It can be difficult navigating patient objections. Getting someone to understand the benefits of buying hearing technology can feel like a moving target. Our Professional Development team, however, has put together some best practices to guide you through that next tough objection. But first, you have to understand its type and what’s motivating it.
Why Do Patient Objections Happen?
You can’t overcome an objection until you understand the motivation behind it. Let’s look at four primary reasons for objections.
- FearOften an objection is fueled by anxiety about things that are commonly associated — rightly or wrongly — with hearing aids:
- Getting old
- Hearing aids signaling “the beginning of the end”
- Spending lots of money
- Being seen as “someone who needs hearing aids”
- AssumptionsObjections are sometimes fueled by the assumptions that both the patient and the provider bring to any sales conversation.
Patient assumptions include:
- “Hearing aids are big and ugly.”
- “They won’t really work.”
- “I can get them cheaper somewhere else.”
- “I can order them online.”
Provider assumptions include:
- “The patient isn’t ready yet.”
- “The patient won’t be able to afford it.”
- “The patient only wants the lowest level of technology.”
- Missing InformationSometimes the patient has an incomplete picture of hearing technology and hearing health. Often they don’t understand:
- The impact of hearing loss on overall health
- Their companion’s perspective
- The difference between a hearing aid and a PSAP
- The added value of private-practice hearing care versus that of, for example, Costco
- The patient commitment required with hearing devices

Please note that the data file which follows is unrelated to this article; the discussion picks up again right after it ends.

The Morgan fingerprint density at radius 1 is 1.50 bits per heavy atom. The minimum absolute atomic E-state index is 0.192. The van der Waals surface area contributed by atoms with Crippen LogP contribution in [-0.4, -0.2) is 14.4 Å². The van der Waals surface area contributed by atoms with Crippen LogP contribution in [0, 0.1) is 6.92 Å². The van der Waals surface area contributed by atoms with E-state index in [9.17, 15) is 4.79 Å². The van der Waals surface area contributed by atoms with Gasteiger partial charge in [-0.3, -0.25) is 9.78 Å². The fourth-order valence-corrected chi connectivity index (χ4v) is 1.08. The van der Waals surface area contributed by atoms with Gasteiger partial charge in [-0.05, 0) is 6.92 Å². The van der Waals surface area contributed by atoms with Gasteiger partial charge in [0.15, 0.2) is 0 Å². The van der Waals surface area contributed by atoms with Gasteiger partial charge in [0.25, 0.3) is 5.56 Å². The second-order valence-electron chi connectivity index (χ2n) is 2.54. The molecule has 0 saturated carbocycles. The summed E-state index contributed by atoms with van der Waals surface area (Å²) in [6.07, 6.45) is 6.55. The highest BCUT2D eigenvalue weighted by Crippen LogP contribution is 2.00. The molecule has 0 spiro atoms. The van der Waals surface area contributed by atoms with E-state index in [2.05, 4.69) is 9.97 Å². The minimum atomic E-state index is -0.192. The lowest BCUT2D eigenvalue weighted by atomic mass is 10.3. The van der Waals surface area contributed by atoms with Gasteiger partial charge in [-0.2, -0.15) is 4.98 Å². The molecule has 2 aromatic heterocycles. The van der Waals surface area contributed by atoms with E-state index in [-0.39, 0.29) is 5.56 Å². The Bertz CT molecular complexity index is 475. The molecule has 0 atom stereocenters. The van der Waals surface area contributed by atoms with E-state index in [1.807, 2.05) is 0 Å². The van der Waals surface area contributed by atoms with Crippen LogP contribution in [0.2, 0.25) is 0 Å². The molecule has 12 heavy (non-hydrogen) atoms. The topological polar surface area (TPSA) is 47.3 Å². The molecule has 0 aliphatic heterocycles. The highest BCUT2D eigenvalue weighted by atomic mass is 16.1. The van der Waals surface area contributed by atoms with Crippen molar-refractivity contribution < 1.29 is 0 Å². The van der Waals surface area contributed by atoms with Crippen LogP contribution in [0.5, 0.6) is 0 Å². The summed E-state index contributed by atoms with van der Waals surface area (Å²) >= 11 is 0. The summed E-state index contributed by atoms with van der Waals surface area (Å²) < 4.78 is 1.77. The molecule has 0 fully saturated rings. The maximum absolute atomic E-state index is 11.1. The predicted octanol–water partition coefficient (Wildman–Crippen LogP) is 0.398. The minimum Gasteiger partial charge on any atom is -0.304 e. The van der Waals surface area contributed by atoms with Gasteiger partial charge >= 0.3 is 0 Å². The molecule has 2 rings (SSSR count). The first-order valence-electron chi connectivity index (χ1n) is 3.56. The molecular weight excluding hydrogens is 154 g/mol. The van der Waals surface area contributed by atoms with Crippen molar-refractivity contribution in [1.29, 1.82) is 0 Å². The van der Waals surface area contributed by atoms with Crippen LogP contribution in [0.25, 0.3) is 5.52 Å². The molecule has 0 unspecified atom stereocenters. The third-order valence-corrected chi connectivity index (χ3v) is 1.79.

- No Perceived BenefitSometimes the patient simply isn’t seeing enough benefit to justify the cost. This usually happens because of something they didn’t get from the consultation. For example, there was no emotional tie-in or they don’t see how your practice is different from the competition.
Learn more about your patients journey and motivations
Different Types of Patient Objections
Not all objections are based on money. Know how to identify the kind of objection you’re dealing with so you can make an educated decision about the kinds of questions to ask.
A no-hurry patient seems to want hearing aids, but they claim there’s a priority competing with their purchase decision. For example:
- “My daughter’s wedding is in the fall. I’ll wait until after.”
- “We’re going on vacation in a month. I’ll call you when I get back.”
- “I want to wait until after I get my tax refund.”
(No hurry objections always have a time-based element to them.)
No Worry (The Classic Denial Patient)
A no-worry patient thinks their hearing is fine or the problem isn’t that bad. Common comments:
- “It’s really not a big deal. My husband just talks a little louder for me.”
- “Everybody mumbles — I don’t have a problem.”
- “I can hear you perfectly clear right now, so it must not be that bad.”
- “I’ve been getting by just fine. I can wait a little longer.”
We live in a culture where talking about money is taboo. A no-money patient might say they can’t afford something so they can stop the conversation. You need to determine if they are a true no-money patient or a maybe-money patient.
A no-money patient truly does not have funds available. Telltale objections include:
- “I’m on a fixed income. There is no way I can make that work.”
- “I literally don’t have that money in my bank account.”
- “I’ll never be able to afford those — are there any other options?”
Maybe-money patients just have sticker shock, but they do have the funds available. This generally leads to an objection based on value:
- “Wow, those are expensive!”
- “I’m not going to pay that much!”
- “The cost is just too high!”